The importance of auditory and visual memory in oral history

Hamid Ghazvini
Translated by: Fazel Shizrad

2019-09-11


All humans have had the experience of remembering forgotten memoirs by seeing a particular object or photo, or hearing someone's voice. Such cases are directly related to human visual and auditory memory.

Psychologists believe that humans usually memorize their memories with a sign, such as a place or a particular image. For this reason, everyone, at first, tries to visualize mentally observations of past events and then expresses memories.

Experience and study of psychologists have shown that people who close their eyes while they are remembering memories are more successful. Because when they closed eyes, the connection between the mind and outside environment is disconnected and one can more easily visualize mentally.

This type of memory is widely used to learn and recognize lessons and skills related to childhood and school or to assist the elderly and to treat and control some mental and neurodegenerative diseases.

Some people have good visual and auditory memory and remember a lot of information as soon as they see a picture or hear a related sound, but there are also some who have serious problems.

One of the tasks of oral history interviewer is to stimulate this type of memory with the aim of reviving the interviewee's memories by asking detailed questions. Naturally, this may be difficult because of the passage of time or people's age. Sometimes different photos are replaced by other ones in narrator's mind and cause him to be encountered with trouble. It is even possible that a defective or inaccurate picture of some situations may be mistaken in expressing memories.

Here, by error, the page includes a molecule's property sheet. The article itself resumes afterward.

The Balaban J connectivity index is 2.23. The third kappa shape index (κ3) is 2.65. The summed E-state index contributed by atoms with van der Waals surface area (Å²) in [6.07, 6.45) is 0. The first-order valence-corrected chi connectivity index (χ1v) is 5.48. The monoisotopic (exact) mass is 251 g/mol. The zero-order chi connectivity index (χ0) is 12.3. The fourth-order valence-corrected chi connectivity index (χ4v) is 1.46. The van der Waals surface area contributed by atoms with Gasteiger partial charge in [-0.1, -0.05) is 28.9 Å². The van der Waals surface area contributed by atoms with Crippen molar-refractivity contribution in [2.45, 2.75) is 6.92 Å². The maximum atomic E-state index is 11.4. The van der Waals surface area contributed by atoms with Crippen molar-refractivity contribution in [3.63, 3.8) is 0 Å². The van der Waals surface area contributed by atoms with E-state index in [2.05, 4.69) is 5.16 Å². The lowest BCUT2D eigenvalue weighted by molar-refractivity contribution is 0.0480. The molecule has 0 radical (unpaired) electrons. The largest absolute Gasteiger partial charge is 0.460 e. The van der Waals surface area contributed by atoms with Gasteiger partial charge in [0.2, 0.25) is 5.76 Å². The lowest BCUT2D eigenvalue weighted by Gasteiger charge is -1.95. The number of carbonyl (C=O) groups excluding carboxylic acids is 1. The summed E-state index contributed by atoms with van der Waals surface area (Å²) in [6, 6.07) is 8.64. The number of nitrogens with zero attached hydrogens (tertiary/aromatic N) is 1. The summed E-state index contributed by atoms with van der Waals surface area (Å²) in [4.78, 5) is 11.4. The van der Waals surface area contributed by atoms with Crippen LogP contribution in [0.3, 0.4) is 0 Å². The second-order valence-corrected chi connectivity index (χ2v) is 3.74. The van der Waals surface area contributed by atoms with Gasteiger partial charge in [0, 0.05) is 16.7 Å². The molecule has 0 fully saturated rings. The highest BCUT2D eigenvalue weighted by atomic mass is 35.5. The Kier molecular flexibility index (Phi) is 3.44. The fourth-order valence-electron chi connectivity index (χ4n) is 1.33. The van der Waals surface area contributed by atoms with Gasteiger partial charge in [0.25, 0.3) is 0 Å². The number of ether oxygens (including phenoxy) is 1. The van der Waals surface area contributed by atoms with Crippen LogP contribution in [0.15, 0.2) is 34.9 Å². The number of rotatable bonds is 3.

Some measures can be instituted to enhance and refine the visual and auditory memory, while patience and observance of the narrator's physical and mental state. It is important to note that stimulation of auditory and visual memory is a slow and careful process and any acceleration will impair the process.

Some measures are as follows:

1. Looking at old pictures and documents.

2. Watching movies that are directly or indirectly related to the subject of interview. (Documentary or fiction).

3. Listening to audio files at the same time.

4. Listening to the songs and music of that era.

5. Visiting some old friends and relatives and people related to the subject of interview.

6. Visiting some ancient objects.

7. Accompanying the narrator and visiting the interview areas and locations.

8. Tracing related images, such as a drawing of prison's room or operational area.

9. Seeing or referring to symbols of same era as flags, banners, tablets, etc.

10. Reading and repeating popular songs of slogans at the same time.

 



 
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